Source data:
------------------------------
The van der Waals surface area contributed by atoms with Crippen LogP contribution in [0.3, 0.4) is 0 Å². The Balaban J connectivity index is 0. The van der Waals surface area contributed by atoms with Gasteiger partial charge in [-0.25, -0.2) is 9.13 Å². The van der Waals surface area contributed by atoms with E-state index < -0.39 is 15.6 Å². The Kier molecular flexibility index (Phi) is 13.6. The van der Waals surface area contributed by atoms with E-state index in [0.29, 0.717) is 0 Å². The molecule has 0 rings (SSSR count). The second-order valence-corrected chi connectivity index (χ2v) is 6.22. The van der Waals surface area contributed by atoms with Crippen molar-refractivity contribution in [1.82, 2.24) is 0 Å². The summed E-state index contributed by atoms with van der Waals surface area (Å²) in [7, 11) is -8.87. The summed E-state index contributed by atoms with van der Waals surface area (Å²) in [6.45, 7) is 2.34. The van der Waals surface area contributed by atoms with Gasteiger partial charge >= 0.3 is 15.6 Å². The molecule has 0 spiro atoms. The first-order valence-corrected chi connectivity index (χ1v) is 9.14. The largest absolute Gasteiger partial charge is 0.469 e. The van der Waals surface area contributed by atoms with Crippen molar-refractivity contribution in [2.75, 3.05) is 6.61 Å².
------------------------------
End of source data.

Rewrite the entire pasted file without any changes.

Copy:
The van der Waals surface area contributed by atoms with Crippen LogP contribution in [0.3, 0.4) is 0 Å². The Balaban J connectivity index is 0. The van der Waals surface area contributed by atoms with Gasteiger partial charge in [-0.25, -0.2) is 9.13 Å². The van der Waals surface area contributed by atoms with E-state index < -0.39 is 15.6 Å². The Kier molecular flexibility index (Phi) is 13.6. The van der Waals surface area contributed by atoms with E-state index in [0.29, 0.717) is 0 Å². The molecule has 0 rings (SSSR count). The second-order valence-corrected chi connectivity index (χ2v) is 6.22. The van der Waals surface area contributed by atoms with Crippen molar-refractivity contribution in [1.82, 2.24) is 0 Å². The summed E-state index contributed by atoms with van der Waals surface area (Å²) in [7, 11) is -8.87. The summed E-state index contributed by atoms with van der Waals surface area (Å²) in [6.45, 7) is 2.34. The van der Waals surface area contributed by atoms with Gasteiger partial charge >= 0.3 is 15.6 Å². The molecule has 0 spiro atoms. The first-order valence-corrected chi connectivity index (χ1v) is 9.14. The largest absolute Gasteiger partial charge is 0.469 e. The van der Waals surface area contributed by atoms with Crippen molar-refractivity contribution in [2.75, 3.05) is 6.61 Å².